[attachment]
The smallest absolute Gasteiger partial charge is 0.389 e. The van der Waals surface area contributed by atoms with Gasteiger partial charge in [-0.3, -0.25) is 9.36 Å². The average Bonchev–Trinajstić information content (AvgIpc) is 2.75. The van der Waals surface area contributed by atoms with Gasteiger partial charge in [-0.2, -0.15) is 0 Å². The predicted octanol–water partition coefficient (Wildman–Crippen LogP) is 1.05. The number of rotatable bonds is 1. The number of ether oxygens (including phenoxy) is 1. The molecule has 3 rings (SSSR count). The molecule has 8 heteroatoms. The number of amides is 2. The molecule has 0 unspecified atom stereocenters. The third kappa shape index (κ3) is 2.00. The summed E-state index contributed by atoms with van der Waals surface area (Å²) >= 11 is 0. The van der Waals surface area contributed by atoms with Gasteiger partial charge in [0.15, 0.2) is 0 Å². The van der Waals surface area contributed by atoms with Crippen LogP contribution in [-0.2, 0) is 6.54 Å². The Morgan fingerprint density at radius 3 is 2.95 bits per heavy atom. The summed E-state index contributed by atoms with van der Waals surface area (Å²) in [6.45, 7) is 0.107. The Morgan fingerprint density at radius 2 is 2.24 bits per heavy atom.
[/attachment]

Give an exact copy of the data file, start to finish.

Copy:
The smallest absolute Gasteiger partial charge is 0.389 e. The van der Waals surface area contributed by atoms with Gasteiger partial charge in [-0.3, -0.25) is 9.36 Å². The average Bonchev–Trinajstić information content (AvgIpc) is 2.75. The van der Waals surface area contributed by atoms with Gasteiger partial charge in [-0.2, -0.15) is 0 Å². The predicted octanol–water partition coefficient (Wildman–Crippen LogP) is 1.05. The number of rotatable bonds is 1. The number of ether oxygens (including phenoxy) is 1. The molecule has 3 rings (SSSR count). The molecule has 8 heteroatoms. The number of amides is 2. The molecule has 0 unspecified atom stereocenters. The third kappa shape index (κ3) is 2.00. The summed E-state index contributed by atoms with van der Waals surface area (Å²) >= 11 is 0. The van der Waals surface area contributed by atoms with Gasteiger partial charge in [0.15, 0.2) is 0 Å². The van der Waals surface area contributed by atoms with Crippen LogP contribution in [-0.2, 0) is 6.54 Å². The Morgan fingerprint density at radius 3 is 2.95 bits per heavy atom. The summed E-state index contributed by atoms with van der Waals surface area (Å²) in [6.45, 7) is 0.107. The Morgan fingerprint density at radius 2 is 2.24 bits per heavy atom.